Wilberforce, Lincoln, and the Abolition of Slavery

This exhibition presents a variety of original documents and images highlighting the story of the abolition of slavery between 1787 and 1865 in England and America. Each item has its own historic significance as well as a place in the broader progress of abolitionist thinking, from the moment William Wilberforce joined the British abolition campaign through the signing of the Emancipation Proclamation. Although its implementation proceeded in fits and starts, abolitionism was an idea whose force ultimately proved unstoppable across the English-speaking world. —James G. Basker

'Am I Not A Man and A Brother,' detail from title page of Some Historical Account of Guinea by Anthony Benezet (London, 1788) (Private Collection, on deposit at the Gilder Lehrman Collection) & 'Am I Not A Woman and A Sister,' drawing by Nicholas Setteducato, adapted from an American medallion (1838).

Created by Josiah Wedgwood in 1787 for the British Abolition Society, “Am I Not A Man and A Brother” represented the anti-slavery movement on both sides of the Atlantic. This version was printed in London in 1788 in a book by Philadelphia abolitionist Anthony Benezet.

American abolitionists used the iconic image of “Am I Not A Woman and A Sister,” from the early 1800s until the Civil War. This sketch is based on an 1838 medallion, depicting the slave as a woman.

Diagram of an African slave ship, printed in Thomas Clarkson, The History of the Rise, Progress, and Accomplishment of the Abolition of the Slave-Trade by the British Parliament, Vol. 2 (London, 1808). (Gilder Lehrman Collection)

An illustration from Thomas Clarkson’s landmark book about the abolition of the slave trade, this diagram displays kidnapped Africans packed on board a slave ship crossing the Atlantic.

Letter from William Wilberforce to John Young, November 20, 1805. (Private Collection, on deposit at the Gilder Lehrman Collection)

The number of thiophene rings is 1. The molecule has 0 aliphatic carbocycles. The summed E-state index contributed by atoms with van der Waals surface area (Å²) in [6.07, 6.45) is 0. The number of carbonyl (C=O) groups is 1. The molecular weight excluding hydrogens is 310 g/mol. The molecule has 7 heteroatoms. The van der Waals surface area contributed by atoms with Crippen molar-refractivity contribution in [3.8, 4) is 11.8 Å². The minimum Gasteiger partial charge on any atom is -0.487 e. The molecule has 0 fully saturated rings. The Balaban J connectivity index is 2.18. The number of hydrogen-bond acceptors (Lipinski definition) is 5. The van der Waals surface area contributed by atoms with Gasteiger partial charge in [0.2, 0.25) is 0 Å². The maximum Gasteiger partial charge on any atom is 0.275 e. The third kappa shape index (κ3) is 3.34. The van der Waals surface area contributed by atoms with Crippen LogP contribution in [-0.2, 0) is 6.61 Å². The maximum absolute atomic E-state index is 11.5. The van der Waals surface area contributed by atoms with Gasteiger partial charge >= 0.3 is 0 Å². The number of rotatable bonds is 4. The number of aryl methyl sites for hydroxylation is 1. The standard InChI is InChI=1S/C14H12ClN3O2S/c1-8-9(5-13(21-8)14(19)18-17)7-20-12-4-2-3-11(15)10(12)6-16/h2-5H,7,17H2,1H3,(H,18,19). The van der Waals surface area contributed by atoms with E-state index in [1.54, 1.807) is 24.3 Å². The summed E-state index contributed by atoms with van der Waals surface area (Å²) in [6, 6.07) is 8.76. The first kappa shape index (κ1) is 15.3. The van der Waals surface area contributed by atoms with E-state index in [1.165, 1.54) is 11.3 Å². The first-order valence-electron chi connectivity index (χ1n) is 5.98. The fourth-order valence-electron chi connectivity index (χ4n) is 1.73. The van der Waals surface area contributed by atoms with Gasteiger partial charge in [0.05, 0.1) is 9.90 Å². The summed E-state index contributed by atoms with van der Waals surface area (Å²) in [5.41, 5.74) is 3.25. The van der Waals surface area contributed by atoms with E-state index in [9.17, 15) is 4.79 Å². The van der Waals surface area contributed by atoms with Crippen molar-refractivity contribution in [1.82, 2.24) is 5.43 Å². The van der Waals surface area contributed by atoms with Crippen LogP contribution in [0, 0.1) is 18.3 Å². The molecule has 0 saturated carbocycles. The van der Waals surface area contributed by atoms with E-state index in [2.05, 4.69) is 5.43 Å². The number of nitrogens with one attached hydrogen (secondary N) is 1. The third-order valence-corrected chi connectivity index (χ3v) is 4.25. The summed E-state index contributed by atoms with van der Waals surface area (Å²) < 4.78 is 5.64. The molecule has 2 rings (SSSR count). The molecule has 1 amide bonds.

In this 1805 letter, published here for the first time, Wilberforce advised a fellow abolitionist on the best way to emancipate an elderly slave and to prevent his re-enslavement by predatory slavetakers.

Letter from William Wilberforce to Thomas Pringle, May 9, 1832

Writing late in life (he was to die in 1833) to the Secretary of the Anti-Slavery Society, Wilberforce endorsed the Society’s activities and encouraged them to appoint stalwart “enemies to the Slave trade & Slavery” as their leaders. He also welcomed the launch of a new abolitionist journal, but worried that the public was wearying of the subject.

Abraham Lincoln, Speech fragment concerning the abolition of slavery, ca. July 1858. (Gilder Lehrman Collection)

Just six years after Frederick Douglass invoked the memory of Wilberforce, Lincoln also reminded Americans of the successful abolition movement in England: “School-boys know that Wilbe[r]force . . . helped the [abolitionist] cause forward; but who can now name a single man who labored to retard it?”

Abraham Lincoln, Emancipation Proclamation, 1863. (Gilder Lehrman Collection)

Issued January 1, 1863, the Emancipation Proclamation was a carefully crafted document in which Lincoln, as commander in chief, implemented emancipation as a military act against the states in rebellion.

Title page of Twenty-Two Years a Slave, and Forty Years a Freeman; Embracing a Correspondence of Several Years, While President of Wilberforce Colony, London, Canada West (Rochester, NY: 1857). (Gilder Lehrman Collection)

The Wilberforce Colony flourished under Austin Steward’s leadership during the early and mid-1830s. His autobiography records his own flight to freedom and the struggles of other former slaves who found sanctuary in the Wilberforce Colony.

Portrait of Abraham Lincoln, by Alexander Gardner, November 8, 1863. (Gilder Lehrman Collection)

President Lincoln at the age of 54, in a photograph taken just eleven days before he delivered the Gettysburg Address.

Portrait of an African-American family in Calhoun, Alabama, cyanotype by Richard Riley, ca. late 1800s. (Gilder Lehrman Collection)

This photograph depicts a free black family living in the post–Civil War American South. The dignity and pride in their bearing suggest how consciously they were throwing off the legacy of slavery for themselves and their children.

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